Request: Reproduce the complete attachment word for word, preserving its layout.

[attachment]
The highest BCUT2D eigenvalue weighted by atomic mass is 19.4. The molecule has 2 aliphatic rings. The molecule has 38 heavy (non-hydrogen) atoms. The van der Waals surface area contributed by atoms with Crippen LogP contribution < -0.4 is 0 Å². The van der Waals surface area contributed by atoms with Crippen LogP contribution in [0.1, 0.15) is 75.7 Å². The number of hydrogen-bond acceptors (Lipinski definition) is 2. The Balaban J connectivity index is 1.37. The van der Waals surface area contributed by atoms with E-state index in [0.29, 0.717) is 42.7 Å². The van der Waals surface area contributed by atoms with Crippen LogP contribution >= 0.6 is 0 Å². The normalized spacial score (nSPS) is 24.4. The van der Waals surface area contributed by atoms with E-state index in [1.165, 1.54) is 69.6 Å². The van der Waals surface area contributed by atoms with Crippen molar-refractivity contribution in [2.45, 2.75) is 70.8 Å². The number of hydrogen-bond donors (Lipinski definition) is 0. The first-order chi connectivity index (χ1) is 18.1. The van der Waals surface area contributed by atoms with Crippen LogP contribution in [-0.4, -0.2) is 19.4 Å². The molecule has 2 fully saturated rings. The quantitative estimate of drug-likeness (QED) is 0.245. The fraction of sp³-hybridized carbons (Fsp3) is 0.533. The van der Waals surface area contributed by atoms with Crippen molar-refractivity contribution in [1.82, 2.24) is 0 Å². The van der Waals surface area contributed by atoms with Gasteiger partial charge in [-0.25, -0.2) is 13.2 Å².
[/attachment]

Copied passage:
The highest BCUT2D eigenvalue weighted by atomic mass is 19.4. The molecule has 2 aliphatic rings. The molecule has 38 heavy (non-hydrogen) atoms. The van der Waals surface area contributed by atoms with Crippen LogP contribution < -0.4 is 0 Å². The van der Waals surface area contributed by atoms with Crippen LogP contribution in [0.1, 0.15) is 75.7 Å². The number of hydrogen-bond acceptors (Lipinski definition) is 2. The Balaban J connectivity index is 1.37. The van der Waals surface area contributed by atoms with E-state index in [0.29, 0.717) is 42.7 Å². The van der Waals surface area contributed by atoms with Crippen LogP contribution >= 0.6 is 0 Å². The normalized spacial score (nSPS) is 24.4. The van der Waals surface area contributed by atoms with E-state index in [1.165, 1.54) is 69.6 Å². The van der Waals surface area contributed by atoms with Crippen molar-refractivity contribution in [2.45, 2.75) is 70.8 Å². The number of hydrogen-bond donors (Lipinski definition) is 0. The first-order chi connectivity index (χ1) is 18.1. The van der Waals surface area contributed by atoms with Crippen LogP contribution in [-0.4, -0.2) is 19.4 Å². The molecule has 2 fully saturated rings. The quantitative estimate of drug-likeness (QED) is 0.245. The fraction of sp³-hybridized carbons (Fsp3) is 0.533. The van der Waals surface area contributed by atoms with Crippen molar-refractivity contribution in [1.82, 2.24) is 0 Å². The van der Waals surface area contributed by atoms with Gasteiger partial charge in [-0.25, -0.2) is 13.2 Å².